The best way to fish Camanche is to target spotted bass on the main body during the morning, moving into and upstream of the narrows for smallies and largemouths later in the day. You'll find spots holding on submerged island tops eager to eat shad-pattern crankbaits, topwater plugs or soft plastics. Largemouth and smallmouth bass will take spinnerbaits, topwater lures and jigs tipped with pork.
For information, contact the Camanche Recreation Area at (209) 763-5121.
Lake McClure (Stanislaus County)
With an abundance of largemouths, smallmouths and spotted bass spread over its 7,100 surface acres, this is one of the best year-round intermediate-sized lakes to be found. The problem here is there are too many fish, which keeps the average size rather small. But even though you shouldn't expect to catch a wallhanger at McClure, you can count on double-digit fish days.
Head to McClure early in the spring if you're looking for smallmouth action -- you'll find them getting ready to spawn on rocky points. Look for largemouths from early spring through early summer in the backs of coves and along grassy shorelines. You'll catch spots just about anyplace at any time. Top offerings here include downsized crankbaits, spinnerbaits and 4-inch worms rigged on dart-heads. Note that there's a 12- to 15-inch slot limit for all three species here.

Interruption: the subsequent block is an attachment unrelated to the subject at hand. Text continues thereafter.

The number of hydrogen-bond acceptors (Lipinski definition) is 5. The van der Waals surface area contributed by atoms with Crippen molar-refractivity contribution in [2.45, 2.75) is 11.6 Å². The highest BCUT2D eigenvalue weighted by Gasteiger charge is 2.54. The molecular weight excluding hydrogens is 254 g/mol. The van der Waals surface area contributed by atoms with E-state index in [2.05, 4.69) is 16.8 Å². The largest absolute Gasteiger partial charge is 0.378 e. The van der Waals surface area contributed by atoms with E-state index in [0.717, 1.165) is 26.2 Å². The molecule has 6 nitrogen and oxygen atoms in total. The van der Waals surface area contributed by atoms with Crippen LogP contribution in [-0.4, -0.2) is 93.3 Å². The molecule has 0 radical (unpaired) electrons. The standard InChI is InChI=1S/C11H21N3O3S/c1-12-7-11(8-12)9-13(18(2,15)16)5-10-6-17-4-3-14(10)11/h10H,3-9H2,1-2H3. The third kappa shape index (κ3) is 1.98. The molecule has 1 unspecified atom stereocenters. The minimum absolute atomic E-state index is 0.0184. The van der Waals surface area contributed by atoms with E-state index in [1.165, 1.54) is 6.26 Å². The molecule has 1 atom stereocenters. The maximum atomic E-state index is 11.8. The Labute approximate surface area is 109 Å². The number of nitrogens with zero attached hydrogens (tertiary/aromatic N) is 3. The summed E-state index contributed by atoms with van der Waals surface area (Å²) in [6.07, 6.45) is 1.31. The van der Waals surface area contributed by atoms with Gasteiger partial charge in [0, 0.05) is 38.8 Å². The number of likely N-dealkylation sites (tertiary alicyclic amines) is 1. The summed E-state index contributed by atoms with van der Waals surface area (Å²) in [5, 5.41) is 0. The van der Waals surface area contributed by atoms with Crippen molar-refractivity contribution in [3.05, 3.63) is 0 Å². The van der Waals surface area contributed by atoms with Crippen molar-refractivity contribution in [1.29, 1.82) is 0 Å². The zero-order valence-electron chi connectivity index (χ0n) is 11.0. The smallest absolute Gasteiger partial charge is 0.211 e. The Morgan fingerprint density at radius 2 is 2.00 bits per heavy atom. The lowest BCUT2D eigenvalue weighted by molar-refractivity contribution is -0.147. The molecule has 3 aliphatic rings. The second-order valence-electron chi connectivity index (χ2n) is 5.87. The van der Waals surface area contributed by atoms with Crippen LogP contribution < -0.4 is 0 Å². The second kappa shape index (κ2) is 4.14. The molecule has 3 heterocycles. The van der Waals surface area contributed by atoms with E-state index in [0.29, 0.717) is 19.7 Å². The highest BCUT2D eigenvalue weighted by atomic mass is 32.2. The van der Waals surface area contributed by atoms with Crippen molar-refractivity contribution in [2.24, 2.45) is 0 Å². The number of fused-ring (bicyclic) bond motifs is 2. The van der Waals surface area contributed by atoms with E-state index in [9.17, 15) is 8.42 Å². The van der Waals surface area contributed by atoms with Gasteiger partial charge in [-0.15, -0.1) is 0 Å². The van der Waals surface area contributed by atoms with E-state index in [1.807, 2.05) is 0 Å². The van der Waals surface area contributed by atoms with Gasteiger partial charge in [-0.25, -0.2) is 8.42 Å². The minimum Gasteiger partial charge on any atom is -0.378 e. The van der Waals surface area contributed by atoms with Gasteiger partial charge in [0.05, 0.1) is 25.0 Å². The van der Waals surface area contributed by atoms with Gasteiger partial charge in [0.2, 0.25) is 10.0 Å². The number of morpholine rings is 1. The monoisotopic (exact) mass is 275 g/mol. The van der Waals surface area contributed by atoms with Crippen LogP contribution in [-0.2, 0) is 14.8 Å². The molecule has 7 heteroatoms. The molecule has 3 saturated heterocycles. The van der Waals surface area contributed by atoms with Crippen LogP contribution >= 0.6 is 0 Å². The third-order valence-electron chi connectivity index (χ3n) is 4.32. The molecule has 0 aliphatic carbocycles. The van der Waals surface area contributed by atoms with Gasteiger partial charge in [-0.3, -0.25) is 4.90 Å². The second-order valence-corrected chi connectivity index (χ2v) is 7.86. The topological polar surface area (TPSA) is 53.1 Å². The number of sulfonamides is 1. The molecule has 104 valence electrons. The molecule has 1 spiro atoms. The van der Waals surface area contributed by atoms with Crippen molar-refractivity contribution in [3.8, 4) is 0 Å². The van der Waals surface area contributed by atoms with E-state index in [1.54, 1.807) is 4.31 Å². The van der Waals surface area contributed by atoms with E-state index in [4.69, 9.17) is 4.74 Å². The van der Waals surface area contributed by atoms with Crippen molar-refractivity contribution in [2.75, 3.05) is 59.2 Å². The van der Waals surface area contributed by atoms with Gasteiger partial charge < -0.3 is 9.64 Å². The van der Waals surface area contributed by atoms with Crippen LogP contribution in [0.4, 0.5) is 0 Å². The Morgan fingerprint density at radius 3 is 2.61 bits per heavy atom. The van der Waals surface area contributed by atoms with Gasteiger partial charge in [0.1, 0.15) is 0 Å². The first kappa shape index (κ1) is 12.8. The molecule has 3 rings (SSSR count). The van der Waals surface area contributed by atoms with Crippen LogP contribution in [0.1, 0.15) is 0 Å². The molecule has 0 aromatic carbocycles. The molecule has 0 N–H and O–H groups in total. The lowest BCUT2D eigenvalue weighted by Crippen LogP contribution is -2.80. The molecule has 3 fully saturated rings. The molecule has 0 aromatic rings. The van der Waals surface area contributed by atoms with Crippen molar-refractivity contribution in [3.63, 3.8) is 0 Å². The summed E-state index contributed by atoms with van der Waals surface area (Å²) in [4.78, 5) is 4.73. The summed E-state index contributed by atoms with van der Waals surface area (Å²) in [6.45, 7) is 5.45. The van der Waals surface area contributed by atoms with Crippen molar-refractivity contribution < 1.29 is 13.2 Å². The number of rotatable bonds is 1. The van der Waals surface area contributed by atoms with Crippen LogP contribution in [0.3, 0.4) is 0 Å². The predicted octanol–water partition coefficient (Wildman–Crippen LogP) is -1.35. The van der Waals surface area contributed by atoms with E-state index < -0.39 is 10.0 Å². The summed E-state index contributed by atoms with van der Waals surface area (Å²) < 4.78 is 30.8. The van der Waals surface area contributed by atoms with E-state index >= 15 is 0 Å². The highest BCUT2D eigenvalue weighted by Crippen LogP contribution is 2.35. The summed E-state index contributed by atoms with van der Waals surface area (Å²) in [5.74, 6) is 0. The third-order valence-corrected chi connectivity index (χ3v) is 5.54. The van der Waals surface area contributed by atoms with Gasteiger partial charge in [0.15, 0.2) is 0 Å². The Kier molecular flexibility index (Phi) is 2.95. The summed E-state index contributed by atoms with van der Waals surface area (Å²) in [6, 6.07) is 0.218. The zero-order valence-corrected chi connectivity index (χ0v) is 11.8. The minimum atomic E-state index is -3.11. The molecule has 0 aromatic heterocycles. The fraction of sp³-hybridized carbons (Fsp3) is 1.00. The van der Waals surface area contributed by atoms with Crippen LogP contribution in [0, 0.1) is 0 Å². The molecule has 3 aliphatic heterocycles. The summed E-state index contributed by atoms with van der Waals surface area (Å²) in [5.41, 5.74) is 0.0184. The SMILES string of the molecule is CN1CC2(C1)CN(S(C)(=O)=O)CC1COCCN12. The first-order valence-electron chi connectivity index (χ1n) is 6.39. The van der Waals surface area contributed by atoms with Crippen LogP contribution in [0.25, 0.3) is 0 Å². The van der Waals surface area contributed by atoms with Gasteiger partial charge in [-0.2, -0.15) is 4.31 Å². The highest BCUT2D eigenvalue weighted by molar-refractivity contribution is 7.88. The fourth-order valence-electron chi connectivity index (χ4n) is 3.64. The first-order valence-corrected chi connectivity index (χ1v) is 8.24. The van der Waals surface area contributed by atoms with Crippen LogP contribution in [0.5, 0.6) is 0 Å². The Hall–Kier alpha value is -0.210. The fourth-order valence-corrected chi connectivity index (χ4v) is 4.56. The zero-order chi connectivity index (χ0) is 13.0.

For more information, contact McClure Point Recreation Area at (209) 378-2521.
Black Butte Lake (Tehama County)
With healthy populations of largemouth, smallmouth and spotted bass, and the lake's nearness to Interstate 5, Black Butte receives its fair share of fishing pressure for a 4,460-acre body of water. But even with the poundings it takes, Black Butte remains one of the region's premier destinations. You can expect most fish to weigh in at less than 2 pounds, with the sporadic 5- to 6-pound surprise.
Black Butte's larger fish typically reside toward the backs of coves, where shad-pattern ripbaits and crankbaits work well. But if you're there on a day when bass are inactive, try Texas-rigging a chartreuse grub and working your way from shallow to deep until you find them. When all else fails, tie on a drop-shot rig and target fish holding in submerged trees on the south side of the lake.
For more information, contact Black Butte Lake at (530) 865-4781.
Camp Far West Reservoir (Nevada, Placer and Yuba Counties)
At only 2,000 surface acres, Camp Far West doesn't get much publicity. That's great news for anyone looking for a peaceful outing because it means that this destination doesn't see an overwhelming number of visitors. Rest assured, however, that the bass fishing here is as good as it gets in the Sacramento Valley, with largemouths, smallies and spots all available.
Start your search for bass in any of three major coves on the north side of the Rock Creek arm. Additional parts of the lake to try include the Bear River arm and the rocky area north of the dam. Twitch soft jerkbaits or burn spinnerbaits to search for fish holding in the shallows first. Work your way progressively deeper if that doesn't produce, casting crankbaits, pork-tipped jigs or soft plastics.